More than half (53 per cent) of the 18 to 30-year-olds surveyed by Lloyds Banking Group said they spent the majority of their internship completing menial tasks such as printing or photocopying documents, while more than a third (33 per cent) said the majority of their day was spent making tea or picking up lunch for colleagues. Overall, 83 per cent felt their employer was the main beneficiary.
The study also suggested that poor experiences of internships could be hurting the confidence of young people at the start of their careers. A quarter (25 per cent) of respondents said their internships had either no impact or a negative impact on their future career prospects, while only three in 10 (32 per cent) felt their internship had boosted their employability.
Internships have gotten a bad rap lately in the UK, particularly as the country has grown increasingly aware of how its entrenched, historical class divides are affecting social mobility and competition in the labor market. A bombshell report earlier this year claimed that the actual number of internships is six times the number advertised to the public, with the vast majority offered only to those with the family or school connections to know about them.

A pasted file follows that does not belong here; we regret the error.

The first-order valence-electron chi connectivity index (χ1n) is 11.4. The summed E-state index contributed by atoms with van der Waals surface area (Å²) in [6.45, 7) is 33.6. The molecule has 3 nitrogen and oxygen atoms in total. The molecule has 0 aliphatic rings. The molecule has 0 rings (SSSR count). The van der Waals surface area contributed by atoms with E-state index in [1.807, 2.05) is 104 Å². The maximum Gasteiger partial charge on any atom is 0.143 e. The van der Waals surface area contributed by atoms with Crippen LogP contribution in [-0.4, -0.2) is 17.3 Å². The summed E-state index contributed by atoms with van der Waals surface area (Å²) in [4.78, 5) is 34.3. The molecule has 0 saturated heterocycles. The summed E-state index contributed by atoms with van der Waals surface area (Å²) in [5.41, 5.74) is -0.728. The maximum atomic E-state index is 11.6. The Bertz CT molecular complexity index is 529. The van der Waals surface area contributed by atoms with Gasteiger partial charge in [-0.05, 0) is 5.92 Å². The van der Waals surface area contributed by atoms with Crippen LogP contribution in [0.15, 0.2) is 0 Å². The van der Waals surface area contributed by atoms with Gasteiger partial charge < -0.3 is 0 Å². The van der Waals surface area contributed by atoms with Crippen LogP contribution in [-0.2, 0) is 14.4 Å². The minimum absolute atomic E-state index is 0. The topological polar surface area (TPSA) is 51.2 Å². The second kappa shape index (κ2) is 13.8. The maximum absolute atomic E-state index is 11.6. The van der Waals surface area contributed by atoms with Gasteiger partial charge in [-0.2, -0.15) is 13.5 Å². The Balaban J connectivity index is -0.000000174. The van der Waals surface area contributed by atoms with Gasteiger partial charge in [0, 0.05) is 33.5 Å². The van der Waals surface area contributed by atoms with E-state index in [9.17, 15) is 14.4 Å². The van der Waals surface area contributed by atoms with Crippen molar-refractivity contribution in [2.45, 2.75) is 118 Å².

Social mobility has been under the spotlight in the UK recently, with universities and employers being called upon to address the disadvantages people from less affluent socioeconomic backgrounds experience in the university application process and the job market. For example, mitigating the effects of class bias is a key rationale behind UK employers adopting “college-blind” recruiting—no longer targeting graduates of elite institutions—or removing the requirement that applicants have a college degree at all.
Another practice that is being increasingly scrutinized as a barrier to social mobility is the unpaid internship, which critics argue gives an unfair advantage to young people with well-off families who can afford to support them while they gain experience in their field without earning a salary. Late last year, the government said it was reviewing the use of unpaid internships and considering imposing new restrictions on them, if not an outright ban.
A new report from the Institute for Public Policy Research gives critics of internships some fresh fodder, Marianne Calnan reports at People Management, finding that the total number of internships available in the UK each year (around 70,000) is more than six times the number that are publicly advertised (11,000), with the remainder effectively reserved for those with the right connections to know about them:
Not only do many of these 60,000 additional positions not offer meaningful learning opportunities or working conditions, they entrench privilege because they are largely inaccessible to those without connections or knowhow, it has been claimed. They also discourage businesses from investing in graduate or other permanent recruitment.